1 Raumer, 32, note.
1st. That which regards them as reports of discourses wholly distinct, and spoken at different times, and perhaps also at different places.1 2d. That which regards them as reports of distinct discourses, but spoken successively : the one before the choice of the apostles, the other after it; the one to the disciples, the other to the multitude ; the one sitting upon the mountain, the other standing upon the plain.2 3d. That which regards them as abstracts of one and the same discourse.8
To determine which of these views is correct, or how the respective discourses of Matthew and Luke stand related to each other, we must examine in detail the several points of likeness and unlikeness. And 1st, the difference of place. Matthew (v. 1) says: "And seeing the multitudes He went up into a mountain, and when He was set His disciples came unto Him. And He opened His mouth and taught them." Luke (vi. 17-20) says, that after the choice of the Twelve " He came down with them, and stood in the plain, (art T07rov 7re8tvou,) and the company of His disciples and a great multitude of people,... which came to hear Him and to be healed of their diseases; and they that were vexed with unclean spirits: and they were healed. And the whole multitude sought to touch Him, for there went virtue out of Him and healed them all. And He lifted up His eyes on His disciples, and said," &c. Thus, according to Matthew, the discourse was delivered by the Lord sitting upon the side or top of a mountain; according to Luke, after He had chosen the Twelve He descended to the plain, and having healed the sick, addressed those present. But the latter does not say that the discourse was spoken on the plain, although He does not mention any re-ascent.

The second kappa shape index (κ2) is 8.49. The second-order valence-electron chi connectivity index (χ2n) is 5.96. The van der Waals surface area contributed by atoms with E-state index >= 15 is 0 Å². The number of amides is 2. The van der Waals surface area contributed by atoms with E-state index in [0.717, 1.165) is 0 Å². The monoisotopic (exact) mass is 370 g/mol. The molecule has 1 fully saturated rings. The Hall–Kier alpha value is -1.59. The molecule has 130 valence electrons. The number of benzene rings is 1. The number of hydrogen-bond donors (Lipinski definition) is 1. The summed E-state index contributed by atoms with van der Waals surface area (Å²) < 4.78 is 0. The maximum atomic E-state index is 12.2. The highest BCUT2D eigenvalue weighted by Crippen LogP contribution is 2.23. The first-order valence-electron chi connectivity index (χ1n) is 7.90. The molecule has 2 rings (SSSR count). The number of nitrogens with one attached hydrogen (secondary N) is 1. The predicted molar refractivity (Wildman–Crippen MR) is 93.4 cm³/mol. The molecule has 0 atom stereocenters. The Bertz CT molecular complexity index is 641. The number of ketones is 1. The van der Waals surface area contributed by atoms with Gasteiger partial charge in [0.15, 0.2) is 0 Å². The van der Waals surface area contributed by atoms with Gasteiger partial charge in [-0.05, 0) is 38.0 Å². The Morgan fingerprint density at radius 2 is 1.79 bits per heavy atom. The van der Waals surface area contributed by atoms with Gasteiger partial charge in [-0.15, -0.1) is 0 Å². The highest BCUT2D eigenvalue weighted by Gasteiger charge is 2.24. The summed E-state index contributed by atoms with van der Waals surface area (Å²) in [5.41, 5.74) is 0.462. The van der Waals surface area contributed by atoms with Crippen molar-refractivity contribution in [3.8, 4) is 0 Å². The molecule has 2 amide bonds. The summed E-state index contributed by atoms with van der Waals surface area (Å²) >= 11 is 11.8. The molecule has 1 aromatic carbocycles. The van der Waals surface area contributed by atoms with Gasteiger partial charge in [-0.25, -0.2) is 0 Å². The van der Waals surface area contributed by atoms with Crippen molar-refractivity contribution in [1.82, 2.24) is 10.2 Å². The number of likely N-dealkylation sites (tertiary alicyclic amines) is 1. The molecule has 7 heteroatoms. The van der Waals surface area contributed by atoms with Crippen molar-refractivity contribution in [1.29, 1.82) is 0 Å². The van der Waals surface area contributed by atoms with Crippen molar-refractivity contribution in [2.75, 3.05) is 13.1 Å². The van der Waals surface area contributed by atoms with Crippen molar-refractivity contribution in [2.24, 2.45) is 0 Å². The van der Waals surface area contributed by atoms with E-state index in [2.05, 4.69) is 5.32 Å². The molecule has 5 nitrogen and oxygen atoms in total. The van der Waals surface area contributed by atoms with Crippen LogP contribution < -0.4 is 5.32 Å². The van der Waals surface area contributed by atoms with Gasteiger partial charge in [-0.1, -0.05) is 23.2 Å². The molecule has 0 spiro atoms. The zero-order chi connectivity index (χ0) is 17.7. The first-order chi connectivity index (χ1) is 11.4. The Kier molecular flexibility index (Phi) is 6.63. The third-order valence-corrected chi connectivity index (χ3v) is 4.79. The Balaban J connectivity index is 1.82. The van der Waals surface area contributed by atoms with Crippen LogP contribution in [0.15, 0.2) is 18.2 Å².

Krafft, Greswell. * Augustine, Lange.
3 Robinson, Tischendorf, Stier.